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UN asks countries not to turn away refugees

June 19, 2012 16:15 IST

With the unrest in Africa and West Asia triggering a refugee deluge, the United Nations on Tuesday urged countries to welcome millions of such asylum seekers fleeing threats to their lives and not turn away from them citing budget constraints.

"Despite budget constraints everywhere, we must not turn away from those in need. Refugees leave because they have no choice. We must choose to help," UN Secretary-General Ban Ki-moon said in a statement on the eve of World Refugee day.

Admitting that the rate of displacement was outpacing solutions to the problem, he called for "mobilisation of political will and leadership" to end conflicts that trigger refugee flow.

"Where security is restored, we must address the underlying causes of conflict, allowing sustainable refugee return through access to livelihoods, services and the rule of law," Moon said.

In its '2011 Global Trends' report, the United Nations High Commissioner for Refugees (UNHCR) has said the past year saw more than 4.3 million people being displaced worldwide and of them over 800,000 had to leave their countries in order tosave their lives.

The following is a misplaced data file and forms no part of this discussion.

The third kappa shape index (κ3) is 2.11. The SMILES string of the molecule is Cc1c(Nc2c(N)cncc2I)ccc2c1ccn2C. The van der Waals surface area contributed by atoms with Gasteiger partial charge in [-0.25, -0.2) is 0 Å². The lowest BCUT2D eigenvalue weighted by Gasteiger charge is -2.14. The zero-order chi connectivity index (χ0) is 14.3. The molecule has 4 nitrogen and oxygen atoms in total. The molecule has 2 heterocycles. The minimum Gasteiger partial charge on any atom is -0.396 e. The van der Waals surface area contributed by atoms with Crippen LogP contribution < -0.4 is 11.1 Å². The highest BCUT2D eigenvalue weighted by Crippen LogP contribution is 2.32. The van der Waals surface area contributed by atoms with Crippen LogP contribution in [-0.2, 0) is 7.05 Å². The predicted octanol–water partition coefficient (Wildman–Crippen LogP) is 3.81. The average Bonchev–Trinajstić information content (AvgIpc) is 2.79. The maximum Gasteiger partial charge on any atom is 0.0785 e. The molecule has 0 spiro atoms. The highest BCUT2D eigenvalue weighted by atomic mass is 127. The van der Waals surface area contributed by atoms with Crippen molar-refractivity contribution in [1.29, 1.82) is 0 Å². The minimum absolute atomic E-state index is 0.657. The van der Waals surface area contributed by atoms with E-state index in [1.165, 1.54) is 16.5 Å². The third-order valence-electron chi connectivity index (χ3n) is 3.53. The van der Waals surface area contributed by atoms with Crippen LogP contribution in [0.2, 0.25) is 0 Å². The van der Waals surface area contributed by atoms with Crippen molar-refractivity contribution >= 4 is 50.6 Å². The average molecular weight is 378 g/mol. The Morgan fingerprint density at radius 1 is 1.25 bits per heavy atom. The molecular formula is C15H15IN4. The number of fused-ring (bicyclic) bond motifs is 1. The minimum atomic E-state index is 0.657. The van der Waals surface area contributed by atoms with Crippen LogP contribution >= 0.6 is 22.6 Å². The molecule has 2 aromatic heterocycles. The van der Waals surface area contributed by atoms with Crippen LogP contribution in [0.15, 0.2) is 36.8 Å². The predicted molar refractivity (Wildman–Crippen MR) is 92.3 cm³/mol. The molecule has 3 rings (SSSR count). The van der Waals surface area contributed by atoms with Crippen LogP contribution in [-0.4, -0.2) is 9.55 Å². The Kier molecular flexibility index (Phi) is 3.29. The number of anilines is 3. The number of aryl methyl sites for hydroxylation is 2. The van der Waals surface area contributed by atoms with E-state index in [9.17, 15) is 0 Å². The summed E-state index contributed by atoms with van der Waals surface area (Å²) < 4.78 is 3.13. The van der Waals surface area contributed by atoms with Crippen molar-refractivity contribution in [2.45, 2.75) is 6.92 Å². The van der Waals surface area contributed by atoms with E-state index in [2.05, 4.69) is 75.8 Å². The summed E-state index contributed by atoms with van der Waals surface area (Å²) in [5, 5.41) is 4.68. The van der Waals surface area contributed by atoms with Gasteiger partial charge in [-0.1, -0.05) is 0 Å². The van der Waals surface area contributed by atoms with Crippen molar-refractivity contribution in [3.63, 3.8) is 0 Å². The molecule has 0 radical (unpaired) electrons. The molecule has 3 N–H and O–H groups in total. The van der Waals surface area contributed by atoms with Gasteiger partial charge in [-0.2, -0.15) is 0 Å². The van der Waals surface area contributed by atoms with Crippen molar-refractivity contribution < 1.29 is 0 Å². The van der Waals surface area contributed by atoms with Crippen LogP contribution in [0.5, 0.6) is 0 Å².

"Four out of five refugees are in developing countries, and have benefited from the remarkable generosity of host countries that themselves face serious deprivations like Pakistan and Iran, which host the largest number of refugees, with over two and half million between them," Moon said.

Despite the lack of a refugee specific law, India hosts more than 200,000 Tibetans and Sri Lankan refugees as well as 17,380 other nationals registered under UNHCR's mandate. The country has also 3,710 asylum seekers, majority of whom are from Myanmar (2,728). Activists claimed over two lakh refugees in India are subjected to discrimination and arbitrary detention as a result of lack of a comprehensive legal framework to govern asylum seekers in the country.

Ravi Nair from the South Asian Human Rights Documentation Centre said if India wants to be fair to its refugees, then it can't do with a law that goes back to the 1940s.

"The existing law creates room for bias and executive caprice without due judicial process," claimed Nair.

The UNHCR also feels that India needs a comprehensive legislation to govern refugees but says that India freely welcomes refugees, and that despite not signing the convention on refugee protection, it followed most of the principles within the document.

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